Elm (English) Hardwood

Elm (English)

English Elm, also known by its botanical name Ulmus procera, is a versatile timber with a unique and attractive grain pattern. Its cross and irregular grain makes it a great choice for projects that require a striking figure. This wood species has a coarse texture, with prominent annual rings that add to its unique character. English Elm is well-suited for a variety of uses, from cabinetmaking to furniture and marine applications. If available from sustainable and legal sources, English Elm is an excellent choice for any project.

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Material Type:

Also Called:
Elm, Red Elm, Nave Elm, Vanligh Alm (Norwegian), Feldulme, Orem D'Angleterre (French), Englische Ulme (German), Engelse Veldiep (Dutch),

Durability Notes:
Elm (English) wood is moderately durable

The drying and seasoning of Elm (English) is dependant on a number of factors; the speed in which it is processed after felling and logging, the method of drying and the specific kilns or location (if air dried). Generally the care taken by those processing the wood will have an impact on its drying and seasoning. As an overview; Elm (English) - dries fairly quickly, but has a strong tendency to distort unless closely stickered and well weightier. English Elm can suffer checks, splits and sometimes collapse. There is medium movement in service. Please note that all wood is liable to move when in service plus there can be dimensional change. The extent of this will depend on; the stability of the species itself, the conditions it is exposed to, the coating, decoration and protection. You will find more information about the suitability of this wood, for any proposed application, by using our interactive system and the filters shown.

English Elm has medium crushing and bending strengths, a high resistance to shock loads, very low stiffness and good steam-bending properties. The wood works well with hand and machine tools. English Elm has good nailing, screwing and gluing properties. Elm takes stain well and can be polished to a high finish.

Typical Uses:
Furniture, Cabinetry, Flooring, Boatbuilding, Upholstery, Musical Instruments, Veneer, Carving.

Moisture Content:
Guide - 10-18% for KD (+/- 2%)

Commonly asked questions about English Elm Wood

Is English Elm a hardwood or a softwood? English Elm is a hardwood. It is the same for; is English Elm hardwood or softwood? - English Elm is a hardwood.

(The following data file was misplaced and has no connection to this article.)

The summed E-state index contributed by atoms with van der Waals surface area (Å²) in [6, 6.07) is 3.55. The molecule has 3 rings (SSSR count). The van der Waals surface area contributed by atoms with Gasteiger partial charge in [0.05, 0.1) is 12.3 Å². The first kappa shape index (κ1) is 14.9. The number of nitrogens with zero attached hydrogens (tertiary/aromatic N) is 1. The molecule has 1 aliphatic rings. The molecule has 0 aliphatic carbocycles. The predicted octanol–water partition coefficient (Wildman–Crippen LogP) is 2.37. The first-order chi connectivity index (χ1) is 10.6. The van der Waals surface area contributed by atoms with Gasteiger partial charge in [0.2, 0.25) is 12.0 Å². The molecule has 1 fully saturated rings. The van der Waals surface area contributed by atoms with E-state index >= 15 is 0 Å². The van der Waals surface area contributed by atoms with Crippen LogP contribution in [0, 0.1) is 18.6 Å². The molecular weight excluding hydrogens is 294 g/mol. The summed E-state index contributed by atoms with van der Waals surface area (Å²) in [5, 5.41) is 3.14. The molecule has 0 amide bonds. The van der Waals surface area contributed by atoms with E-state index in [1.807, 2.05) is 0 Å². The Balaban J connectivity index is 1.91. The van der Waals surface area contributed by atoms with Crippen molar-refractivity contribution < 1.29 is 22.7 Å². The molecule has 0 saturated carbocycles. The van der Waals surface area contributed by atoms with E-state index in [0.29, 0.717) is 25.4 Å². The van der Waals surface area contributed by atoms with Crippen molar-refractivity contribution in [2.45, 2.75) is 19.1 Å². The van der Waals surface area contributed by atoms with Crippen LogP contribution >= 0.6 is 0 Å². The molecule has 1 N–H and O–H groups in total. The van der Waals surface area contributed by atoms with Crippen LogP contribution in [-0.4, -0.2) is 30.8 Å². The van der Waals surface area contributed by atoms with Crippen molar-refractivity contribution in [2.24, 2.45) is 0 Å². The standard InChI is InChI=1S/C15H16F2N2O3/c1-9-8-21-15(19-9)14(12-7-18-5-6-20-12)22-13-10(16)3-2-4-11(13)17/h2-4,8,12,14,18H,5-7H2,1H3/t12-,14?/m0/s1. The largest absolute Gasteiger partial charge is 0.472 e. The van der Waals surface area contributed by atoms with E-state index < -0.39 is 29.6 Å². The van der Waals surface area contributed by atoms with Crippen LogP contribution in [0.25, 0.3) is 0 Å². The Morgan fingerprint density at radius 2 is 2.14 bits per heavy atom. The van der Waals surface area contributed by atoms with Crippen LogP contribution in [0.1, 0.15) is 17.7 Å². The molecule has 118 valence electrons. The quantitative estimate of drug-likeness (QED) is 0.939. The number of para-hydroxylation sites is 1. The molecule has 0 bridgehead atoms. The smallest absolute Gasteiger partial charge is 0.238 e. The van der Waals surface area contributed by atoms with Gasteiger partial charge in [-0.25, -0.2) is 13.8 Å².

Most groups/families of species share the same characteristics but this normally relates to their life as plants. Individual species do not always share the same characteristics as their relatives, in terms of the wood. Many factors influence how we use the wood and what we use it for, including where it grows, how it is forested, how it seasons/dries, etc. The answers to the following common questions, therefore relate to this particular species/wood and not the Elm family as a whole. Even more specific – our answers relate to the wood (as we know it) in its form as a useable resource.

What colour is English Elm? English Elm can be described as brown, dark red, orange

Is English Elm good for outdoor use? or is English Elm good for exterior use? English Elm is most suited for interior/interior use. English Elm can be used as an exterior/external timber (without treatment).

Whether the wood is naturally durable or not we would still recommend that it is decorated and/or coated with a suitable product to provide protection and/or maintain its appearance. This even applies when using the wood internally as, even subtle, changes in temperature or humidity will affect the wood. This will depend on the application/purpose of the wood and the user’s desired appearance. We also recommend that a recoating, care and maintenance programme is adhered to, for the life of an exterior wood. Wood cannot rot if it is kept dry – coatings and decoration can provide this protection. All of that said there are many durable timbers that are often left to weather naturally and will last for many years untreated/coated – movement and visual changes will occur but this is sometimes the desired effect. All wood is hygroscopic (it 'wants' to be in tune with its environment) it will therefore take on water from moisture in the air (or when directly exposed to or submerged in water) and ‘release it’ when dry or exposed to heat. This, inevitably, results in movement and dimensional change. For more about moisture in wood please click here - Moisture in wood

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